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Maj Lyman J Jackson's Official Reports

Reports of September 20, 1862 on South Mountain and Antietam

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[ South Mountain ]



HDQRS. ELEVENTH REGIMENT OHIO VOL. INFANTRY,
Antietam Creek, Md., September 20, 1862.

Colonel GEORGE CROOK,
Commanding Second Brigade, Kanawha Division.

SIR: I have the honor to report part taken by the Eleventh Regiment Ohio Volunteer Infantry at the engagement of the 14th instant on South Mountain, Md., Lieutenant Colonel A. H. Coleman, since deceased, being then in command:

The First Brigade made the advance up the hill. After our ascent to the open field on the left of the principal batteries of the enemy, we were ordered to skirmish the woods beyond the field. The right wing, under Lieutenant-Coleman, deployed and advanced, and, on reaching within a few rods of the woods, a heavy fire of musketry was opened in his rear and to the right from the enemy in the woods and behind a stone wall. We moved rapidly forward to the protection of the woods, suffering heavily from their fire until a charge from two other regiments of our division drove them away.

We then fell back to the hill-side in the open fields, where we were out of reach of their guns, and remained here with the rest of our brigade until an advance was made against the enemy by the Pennsylvania and Rhode Island troops on our right. We then, in conjunction with them and the others troops of our division, made a bayonet charge through the woods on the battery and over the stone fences held by the enemy, driving them from it with fearful slaughter.

Lieutenant-Colonel Coleman took down the enemy's colors with his own hands. Our men behaved most gallantly. Three of our officers were wounded.

Inclosed I transmit our loss.

I have the honor to be, your obedient servant,

LYMAN J. JACKSON,
Major, Comdg. Eleventh Regiment Ohio Volunteer Infantry.


[ Antietam ]



HDQRS. ELEVENTH REGIMENT OHIO VOL. INFANTRY,
Maryland, September 20, 1862.

Colonel GEORGE CROOK,
Commanding Second Brigade, Kanawha Division.

SIR: I have the honor to report to you the part taken by the Eleventh Regiment Ohio Volunteer Infantry in the engagement of the 17th instant:

We were ordered and led by Lieutenant-Colonel Coleman, then commanding the regiment, to move toward a bridge across Antietam Creck, then occupied by the enemy. I do not know the duty assigned, but as two of our companies had been sent forward as skirmishers to the woods and hill side on our side of the creek, I suppose it was to support them. Advancing in line across a plowed field and hill, the right and left divided, under conflicting orders, the right moving to our skirmishers forward on the right, the left moving to the base of hill by the creek. Lieutenant-Colonel Coleman, moving with the left under a severe fire, was shot through the right arm by a sharpshooter, and died in about an hour after. I must say of this that no better, braver, truer officer ever served our country, and no regiment can feel a loss more sorely.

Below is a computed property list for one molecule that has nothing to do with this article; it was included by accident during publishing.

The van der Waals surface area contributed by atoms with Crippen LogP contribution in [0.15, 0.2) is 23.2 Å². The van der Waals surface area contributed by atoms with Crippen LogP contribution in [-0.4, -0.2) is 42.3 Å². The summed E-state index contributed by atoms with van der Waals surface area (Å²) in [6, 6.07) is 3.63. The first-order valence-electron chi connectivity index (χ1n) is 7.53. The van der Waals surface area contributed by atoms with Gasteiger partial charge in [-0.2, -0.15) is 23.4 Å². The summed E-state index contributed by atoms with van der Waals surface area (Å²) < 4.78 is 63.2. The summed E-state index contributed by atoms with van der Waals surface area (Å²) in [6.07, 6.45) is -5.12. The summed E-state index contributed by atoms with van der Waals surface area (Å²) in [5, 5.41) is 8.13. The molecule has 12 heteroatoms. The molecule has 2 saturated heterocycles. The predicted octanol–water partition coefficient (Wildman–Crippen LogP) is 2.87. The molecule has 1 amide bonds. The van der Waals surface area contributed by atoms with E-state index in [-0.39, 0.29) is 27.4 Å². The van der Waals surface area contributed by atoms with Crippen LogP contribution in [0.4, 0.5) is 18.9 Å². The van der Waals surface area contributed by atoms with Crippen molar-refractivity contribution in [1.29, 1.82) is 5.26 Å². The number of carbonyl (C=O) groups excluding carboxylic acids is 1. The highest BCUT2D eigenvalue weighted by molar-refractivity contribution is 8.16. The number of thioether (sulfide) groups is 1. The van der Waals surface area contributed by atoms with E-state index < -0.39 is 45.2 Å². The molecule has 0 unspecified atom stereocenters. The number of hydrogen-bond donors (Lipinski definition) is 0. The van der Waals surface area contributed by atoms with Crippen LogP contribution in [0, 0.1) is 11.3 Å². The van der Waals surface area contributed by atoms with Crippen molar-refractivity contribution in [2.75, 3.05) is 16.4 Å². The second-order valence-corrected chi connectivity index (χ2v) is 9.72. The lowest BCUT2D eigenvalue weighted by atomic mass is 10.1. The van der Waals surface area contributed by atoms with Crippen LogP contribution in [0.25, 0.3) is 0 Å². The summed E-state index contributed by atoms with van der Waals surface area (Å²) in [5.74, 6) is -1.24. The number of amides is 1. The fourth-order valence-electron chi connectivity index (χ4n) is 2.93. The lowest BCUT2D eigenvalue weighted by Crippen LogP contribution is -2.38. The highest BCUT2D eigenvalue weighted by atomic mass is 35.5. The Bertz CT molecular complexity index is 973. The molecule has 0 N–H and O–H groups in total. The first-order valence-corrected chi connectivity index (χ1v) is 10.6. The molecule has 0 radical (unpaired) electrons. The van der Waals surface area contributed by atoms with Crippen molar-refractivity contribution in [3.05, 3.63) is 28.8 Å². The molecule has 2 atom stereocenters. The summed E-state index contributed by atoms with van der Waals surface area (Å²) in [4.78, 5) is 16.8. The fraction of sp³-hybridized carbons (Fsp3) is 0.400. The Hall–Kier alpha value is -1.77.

At the base of the hill I found myself in a useless position with a part of the regiment, and recrossed the field to a point of the hill opposite the brigade, formed my men under cover, and kept up a fire against the enemy until our ammunition was exhausted. I was exhausted. I was then ordered to fall back and reform the regiment on the left of the Thirty-sixth, which I did, and moved up with that regiment, participating with it in the last charge made from the hills by the creek. Our army had then driven the enemy from the creek. We charged across the open fields west of the creek, where we were halted close to a stone fence. The movement was made in conjunction with troops on our right and left. Those on our left, being unexpectedly attacked in flank by a superior force, were compelled to fall back. Under some indications that the enemy were about to follow up the charge on our flank, I wheeled the regiment left and backward, the right standing fast on the line of battle, so as to oppose a front any such flank movement. Shortly after, our left was re-enforced by one regiment, and I resumed the first position, to follow up the charge. The re-enforcement was insufficient, was in a situation exposed to a terrible fire of infantry and artillery, and after a fearful loss of life, fell back. I then resumed a position fronting the left, at right angles to and resting on our line. Shortly after, our whole line fell back, and I followed in rear of the Thirty-sixth to the eastern slope of the hill west of the bridge. We formed there on right of the Thirty-sixth, and to the left of the road, and remained until about 3 o'clock p. m. of the next day, when we were both relieved by the One hundred and eighteenth Regiment Pennsylvania Infantry.

I thank my officers and men for their coolness and courage during the whole engagement. It is the more creditable, because the death of a commanding officer would naturally tend to weaken confidence and diminish courage.

Captain J. B. Weller was wounded at the time Lieutenant-Colonel Coleman was killed, which left his company without a commissioned officer. Companies A, E, and were without officers, and yet the men did their duty well.

I have the honor to be, your most obedient servant,

LYMAN J. JACKSON,
Major, Comdg. Eleventh Regiment Ohio Volunteer Infantry.

Source: OFFICIAL RECORDS: Series 1, Vol 19, Part 1 (Antietam - Serial 27) , Pages 472 - 474

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